Alaska life hack: Blood-sucking ticks have moved in


On a topic that only metaphorically relates to politics, a Skagway woman was horrified last week to find a fully engorged tick on her dog’s face after they returned home from a hike.

They’d been hiking daily on the local trails this month, and everyone knows ticks don’t live in the grasses and woods of Southeast Alaska … Or do they?

They do. The woman destroyed the little bloodsucker.

This year, the Alaska Office of the State Veterinarian, in collaboration with the Department of Fish and Game, wants them, dead or alive.

The Alaska Submit-A-Tick Program is where you send the zip-locked-baggie vermin to if you find them on yourself, your pets or the guy sitting in front of you on the jet to Anchorage. Submit the specimen for species identification and pathogen testing. Veterinarians, biologists, and other Alaskans who handle domestic animals are especially valuable resources for getting these specimens submitted so the State Vet knows what he’s dealing with. But everyday hikers may help map the hot spots for the critter in Alaska.

“Researchers are asking Alaskans to submit ticks to help determine which tick species are currently in the state. Tick submissions will also help us learn more about how ticks are being imported into Alaska so that we can create effective strategies to limit their introduction. Ticks can transmit bacteria, parasites, and viruses that can cause diseases in humans and wildlife. Pathogen testing allows us to assess tickborne disease risk in the state,” according to the web page.

Dog, deer, and moose ticks aren’t native to Alaska, but they are now surviving the winters in some places. The one native species is usually found on squirrels, hares, voles, birds, cats, muskrats, and a few rodents. That tick can transmit tularemia, a serious bacterial disease.

The Alaska Department of Fish and Game last year issued a warning about an expected increase in Tularemia, which is most often diagnosed in hares and pets in Interior Alaska between Memorial Day and Labor Day, as hares and vole ticks are more active in the summer. Two species of dog ticks have become established in urban areas in Alaska and are capable of spreading the bacteria.


Rather than using passed-down tick tricks from your grandfather, the current thinking is to remove the vermin quickly, rather than wait for them to detach. Use a fine-tip tweezer and grasp as close to the head (which will be embedded in the skin) as possible and pull straight out. No twisting or jerking — easy does it.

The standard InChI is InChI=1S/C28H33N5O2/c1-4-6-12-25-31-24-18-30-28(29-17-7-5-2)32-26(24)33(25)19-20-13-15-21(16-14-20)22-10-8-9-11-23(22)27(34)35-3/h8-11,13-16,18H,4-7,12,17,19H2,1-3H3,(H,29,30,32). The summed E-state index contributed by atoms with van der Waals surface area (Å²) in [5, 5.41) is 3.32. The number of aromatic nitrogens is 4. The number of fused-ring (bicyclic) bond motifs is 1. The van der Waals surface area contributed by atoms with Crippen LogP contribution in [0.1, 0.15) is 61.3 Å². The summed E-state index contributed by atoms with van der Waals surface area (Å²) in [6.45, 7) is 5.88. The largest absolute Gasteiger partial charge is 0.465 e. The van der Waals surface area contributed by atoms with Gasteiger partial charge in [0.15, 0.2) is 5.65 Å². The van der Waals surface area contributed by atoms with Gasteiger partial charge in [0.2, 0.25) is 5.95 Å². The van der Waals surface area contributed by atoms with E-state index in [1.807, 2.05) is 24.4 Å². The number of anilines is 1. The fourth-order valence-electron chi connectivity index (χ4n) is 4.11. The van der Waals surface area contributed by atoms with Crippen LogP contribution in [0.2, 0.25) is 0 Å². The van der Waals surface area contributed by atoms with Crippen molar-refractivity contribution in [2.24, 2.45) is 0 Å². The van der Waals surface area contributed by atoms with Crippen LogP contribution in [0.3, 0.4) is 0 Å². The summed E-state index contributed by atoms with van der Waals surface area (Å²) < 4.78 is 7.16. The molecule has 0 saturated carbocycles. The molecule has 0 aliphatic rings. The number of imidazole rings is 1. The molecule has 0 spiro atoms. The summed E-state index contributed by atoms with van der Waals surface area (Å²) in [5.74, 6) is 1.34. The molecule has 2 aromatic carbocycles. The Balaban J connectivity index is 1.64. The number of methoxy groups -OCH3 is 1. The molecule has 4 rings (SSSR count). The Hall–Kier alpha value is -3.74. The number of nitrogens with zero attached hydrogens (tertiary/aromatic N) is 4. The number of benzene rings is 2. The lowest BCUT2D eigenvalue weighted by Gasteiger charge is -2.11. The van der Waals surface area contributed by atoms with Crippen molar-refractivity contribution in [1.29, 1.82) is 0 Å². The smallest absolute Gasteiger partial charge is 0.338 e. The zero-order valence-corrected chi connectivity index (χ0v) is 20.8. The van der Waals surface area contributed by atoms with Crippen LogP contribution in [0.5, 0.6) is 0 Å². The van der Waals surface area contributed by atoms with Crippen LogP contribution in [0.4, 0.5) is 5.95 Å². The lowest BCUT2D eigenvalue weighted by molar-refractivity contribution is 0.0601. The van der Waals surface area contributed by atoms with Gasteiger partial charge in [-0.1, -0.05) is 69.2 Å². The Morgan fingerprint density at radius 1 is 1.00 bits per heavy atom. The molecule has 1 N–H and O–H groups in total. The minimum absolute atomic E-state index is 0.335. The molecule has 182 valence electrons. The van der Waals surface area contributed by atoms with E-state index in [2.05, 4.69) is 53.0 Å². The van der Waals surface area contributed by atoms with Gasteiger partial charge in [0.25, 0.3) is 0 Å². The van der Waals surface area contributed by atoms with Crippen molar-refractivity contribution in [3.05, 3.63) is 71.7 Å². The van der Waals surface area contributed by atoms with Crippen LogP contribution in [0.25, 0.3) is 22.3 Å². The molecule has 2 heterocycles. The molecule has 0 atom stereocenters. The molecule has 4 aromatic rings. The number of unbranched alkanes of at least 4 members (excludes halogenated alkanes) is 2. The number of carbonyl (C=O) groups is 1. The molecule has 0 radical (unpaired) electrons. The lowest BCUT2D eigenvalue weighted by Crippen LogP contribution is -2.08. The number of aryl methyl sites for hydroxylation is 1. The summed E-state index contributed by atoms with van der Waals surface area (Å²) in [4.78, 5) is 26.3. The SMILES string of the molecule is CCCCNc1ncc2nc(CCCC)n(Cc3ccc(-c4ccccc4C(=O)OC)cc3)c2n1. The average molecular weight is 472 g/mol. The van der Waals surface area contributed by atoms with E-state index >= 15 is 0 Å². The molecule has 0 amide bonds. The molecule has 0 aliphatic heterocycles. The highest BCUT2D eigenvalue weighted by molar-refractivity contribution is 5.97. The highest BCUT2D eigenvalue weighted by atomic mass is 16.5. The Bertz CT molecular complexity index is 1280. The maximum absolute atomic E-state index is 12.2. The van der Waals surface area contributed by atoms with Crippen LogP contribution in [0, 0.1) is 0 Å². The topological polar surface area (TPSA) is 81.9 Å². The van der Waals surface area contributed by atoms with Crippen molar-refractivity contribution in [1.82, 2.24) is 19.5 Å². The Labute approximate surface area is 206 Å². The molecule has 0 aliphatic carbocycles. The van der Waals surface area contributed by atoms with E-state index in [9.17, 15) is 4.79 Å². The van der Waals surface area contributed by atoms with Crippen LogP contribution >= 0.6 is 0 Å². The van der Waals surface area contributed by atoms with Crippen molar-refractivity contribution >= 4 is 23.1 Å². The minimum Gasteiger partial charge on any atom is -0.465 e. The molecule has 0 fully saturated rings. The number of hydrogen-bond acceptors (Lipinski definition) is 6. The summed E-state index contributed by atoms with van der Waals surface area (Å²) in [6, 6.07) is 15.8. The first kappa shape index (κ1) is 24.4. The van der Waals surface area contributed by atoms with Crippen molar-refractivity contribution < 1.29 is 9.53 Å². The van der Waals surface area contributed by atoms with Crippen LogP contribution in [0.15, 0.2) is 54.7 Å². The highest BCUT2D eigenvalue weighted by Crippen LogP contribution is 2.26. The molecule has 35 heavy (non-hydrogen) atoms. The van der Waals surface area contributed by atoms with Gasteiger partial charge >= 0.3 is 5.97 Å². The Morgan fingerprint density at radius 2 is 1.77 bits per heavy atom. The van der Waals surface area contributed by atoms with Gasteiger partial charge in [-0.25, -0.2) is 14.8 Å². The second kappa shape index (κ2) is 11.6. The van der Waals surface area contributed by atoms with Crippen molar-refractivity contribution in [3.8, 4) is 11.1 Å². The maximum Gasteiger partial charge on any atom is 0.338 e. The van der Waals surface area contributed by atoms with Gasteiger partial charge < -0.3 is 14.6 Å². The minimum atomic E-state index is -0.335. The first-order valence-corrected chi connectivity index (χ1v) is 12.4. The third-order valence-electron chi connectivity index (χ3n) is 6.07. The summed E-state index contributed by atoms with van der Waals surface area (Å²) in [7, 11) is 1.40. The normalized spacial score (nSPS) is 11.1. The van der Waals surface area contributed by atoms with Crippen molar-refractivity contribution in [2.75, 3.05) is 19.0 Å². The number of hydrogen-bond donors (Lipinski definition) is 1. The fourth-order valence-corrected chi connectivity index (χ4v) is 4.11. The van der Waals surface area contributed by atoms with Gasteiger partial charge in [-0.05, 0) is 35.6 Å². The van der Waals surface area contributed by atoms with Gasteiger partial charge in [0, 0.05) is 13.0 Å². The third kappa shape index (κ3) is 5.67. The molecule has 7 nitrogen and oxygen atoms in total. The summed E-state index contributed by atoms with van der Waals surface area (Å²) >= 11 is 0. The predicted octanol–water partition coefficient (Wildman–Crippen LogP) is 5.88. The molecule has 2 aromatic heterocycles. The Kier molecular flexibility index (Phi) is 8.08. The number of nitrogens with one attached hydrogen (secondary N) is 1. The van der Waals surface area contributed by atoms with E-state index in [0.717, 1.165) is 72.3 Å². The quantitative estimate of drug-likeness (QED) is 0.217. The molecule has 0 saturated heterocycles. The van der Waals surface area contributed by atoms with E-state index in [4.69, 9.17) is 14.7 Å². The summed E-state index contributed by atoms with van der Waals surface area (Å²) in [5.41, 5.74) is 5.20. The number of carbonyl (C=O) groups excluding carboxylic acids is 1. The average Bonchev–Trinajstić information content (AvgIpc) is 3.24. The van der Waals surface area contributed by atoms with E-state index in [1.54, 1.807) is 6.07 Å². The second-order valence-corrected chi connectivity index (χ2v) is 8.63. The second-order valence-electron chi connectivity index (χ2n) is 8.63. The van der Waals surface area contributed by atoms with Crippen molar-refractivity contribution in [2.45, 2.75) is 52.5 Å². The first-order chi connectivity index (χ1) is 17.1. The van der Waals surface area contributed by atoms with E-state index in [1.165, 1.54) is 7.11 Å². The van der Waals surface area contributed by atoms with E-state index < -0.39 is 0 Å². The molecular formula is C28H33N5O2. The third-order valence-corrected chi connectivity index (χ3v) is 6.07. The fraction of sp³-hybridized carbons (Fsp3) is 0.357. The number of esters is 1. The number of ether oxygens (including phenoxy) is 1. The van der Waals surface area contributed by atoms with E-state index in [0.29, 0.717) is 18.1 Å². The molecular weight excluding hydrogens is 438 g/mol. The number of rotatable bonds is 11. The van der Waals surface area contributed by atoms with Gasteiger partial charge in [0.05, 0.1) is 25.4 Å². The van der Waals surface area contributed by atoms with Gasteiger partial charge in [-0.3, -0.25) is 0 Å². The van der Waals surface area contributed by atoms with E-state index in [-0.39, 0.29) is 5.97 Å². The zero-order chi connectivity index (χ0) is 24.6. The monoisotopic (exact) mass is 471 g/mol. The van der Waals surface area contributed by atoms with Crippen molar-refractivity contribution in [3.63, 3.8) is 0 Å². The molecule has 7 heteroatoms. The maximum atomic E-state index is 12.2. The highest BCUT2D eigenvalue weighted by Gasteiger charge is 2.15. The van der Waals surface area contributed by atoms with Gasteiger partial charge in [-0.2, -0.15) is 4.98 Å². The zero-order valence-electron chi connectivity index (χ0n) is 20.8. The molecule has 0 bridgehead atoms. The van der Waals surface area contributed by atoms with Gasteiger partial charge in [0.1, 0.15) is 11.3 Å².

Then clean the area. If you don’t get the mouth parts out on the first try, then try to pull them out with the tweezer, and then keep the area clean and let it heal. Make sure to wash your the tweezer and your hands before and after handling the tick. Save the biting beast in a ziplock bag, preferably dead. Submit it for species identification and pathogen testing through the Alaska Submit-A-Tick Program:

Office of the State Veterinarian
5251 Dr. Martin Luther King Jr. Avenue
Anchorage, AK 99507

And if you develop symptoms after handling the tick, get to a doctor. Tularemia can be fatal. Lethary, swollen lymph nodes, and a high fever are signs you won’t want to ignore. Learn more here.

(Now, isn’t it time to go do a pet scan?)


  1. You headline is kinda misleading,,,, I thought you were talking about politicians from California.

  2. If you notice a rash that smooth and maybe a low grade fever get to the doctor quickly tell thim you want to be tested for rockey Mt. Spotted tick fever. If it comes back negative wait about 2 to 3 days have it done again. I had a negative result I went 5 1/2 months untreated liked to have died doxycycline antibiotics is the only treatment I had to take 42 day of doxycycline. It does not cure it put it in remission if not treated can be fatal in 7 to 8 days don’t play around with it it was the sickest I have ever been. Best thing to do is resurch the Web so many different systems. The first doctor I went to that I got the negative test put me on 6 doxycycline that’s the only thing that saved me. Got the tick bite in Arkansas.

Comments are closed.